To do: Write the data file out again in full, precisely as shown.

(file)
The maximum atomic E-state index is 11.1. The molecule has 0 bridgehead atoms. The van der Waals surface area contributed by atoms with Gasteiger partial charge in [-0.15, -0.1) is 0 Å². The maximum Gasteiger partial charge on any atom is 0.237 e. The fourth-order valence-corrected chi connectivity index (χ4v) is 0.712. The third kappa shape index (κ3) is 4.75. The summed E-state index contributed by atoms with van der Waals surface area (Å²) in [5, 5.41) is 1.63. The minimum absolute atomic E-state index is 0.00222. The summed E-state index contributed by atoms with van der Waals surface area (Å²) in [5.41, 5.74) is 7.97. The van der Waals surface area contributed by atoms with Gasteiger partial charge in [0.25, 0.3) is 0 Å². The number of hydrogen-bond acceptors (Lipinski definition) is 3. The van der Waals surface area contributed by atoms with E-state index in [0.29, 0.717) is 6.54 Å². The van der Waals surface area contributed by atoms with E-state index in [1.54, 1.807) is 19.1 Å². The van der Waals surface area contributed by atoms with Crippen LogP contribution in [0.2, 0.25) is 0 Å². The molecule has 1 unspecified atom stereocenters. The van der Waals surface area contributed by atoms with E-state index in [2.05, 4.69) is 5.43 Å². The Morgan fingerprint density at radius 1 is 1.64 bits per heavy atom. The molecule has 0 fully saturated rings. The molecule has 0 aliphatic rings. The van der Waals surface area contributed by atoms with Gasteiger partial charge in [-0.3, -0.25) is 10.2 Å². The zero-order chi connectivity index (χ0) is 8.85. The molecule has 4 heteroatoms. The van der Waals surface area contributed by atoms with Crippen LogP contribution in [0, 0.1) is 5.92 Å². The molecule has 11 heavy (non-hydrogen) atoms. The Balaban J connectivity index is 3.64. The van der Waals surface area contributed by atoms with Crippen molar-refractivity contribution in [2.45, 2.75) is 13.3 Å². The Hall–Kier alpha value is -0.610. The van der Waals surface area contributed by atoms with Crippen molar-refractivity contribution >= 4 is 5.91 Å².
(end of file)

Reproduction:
The maximum atomic E-state index is 11.1. The molecule has 0 bridgehead atoms. The van der Waals surface area contributed by atoms with Gasteiger partial charge in [-0.15, -0.1) is 0 Å². The maximum Gasteiger partial charge on any atom is 0.237 e. The fourth-order valence-corrected chi connectivity index (χ4v) is 0.712. The third kappa shape index (κ3) is 4.75. The summed E-state index contributed by atoms with van der Waals surface area (Å²) in [5, 5.41) is 1.63. The minimum absolute atomic E-state index is 0.00222. The summed E-state index contributed by atoms with van der Waals surface area (Å²) in [5.41, 5.74) is 7.97. The van der Waals surface area contributed by atoms with Gasteiger partial charge in [0.25, 0.3) is 0 Å². The number of hydrogen-bond acceptors (Lipinski definition) is 3. The van der Waals surface area contributed by atoms with E-state index in [0.29, 0.717) is 6.54 Å². The van der Waals surface area contributed by atoms with E-state index in [1.54, 1.807) is 19.1 Å². The van der Waals surface area contributed by atoms with Crippen LogP contribution in [0.2, 0.25) is 0 Å². The molecule has 1 unspecified atom stereocenters. The van der Waals surface area contributed by atoms with E-state index in [2.05, 4.69) is 5.43 Å². The Morgan fingerprint density at radius 1 is 1.64 bits per heavy atom. The molecule has 0 fully saturated rings. The molecule has 0 aliphatic rings. The van der Waals surface area contributed by atoms with Gasteiger partial charge in [-0.3, -0.25) is 10.2 Å². The zero-order chi connectivity index (χ0) is 8.85. The molecule has 4 heteroatoms. The van der Waals surface area contributed by atoms with Crippen LogP contribution in [0, 0.1) is 5.92 Å². The molecule has 11 heavy (non-hydrogen) atoms. The Balaban J connectivity index is 3.64. The van der Waals surface area contributed by atoms with Crippen molar-refractivity contribution in [2.45, 2.75) is 13.3 Å². The Hall–Kier alpha value is -0.610. The van der Waals surface area contributed by atoms with Crippen molar-refractivity contribution >= 4 is 5.91 Å².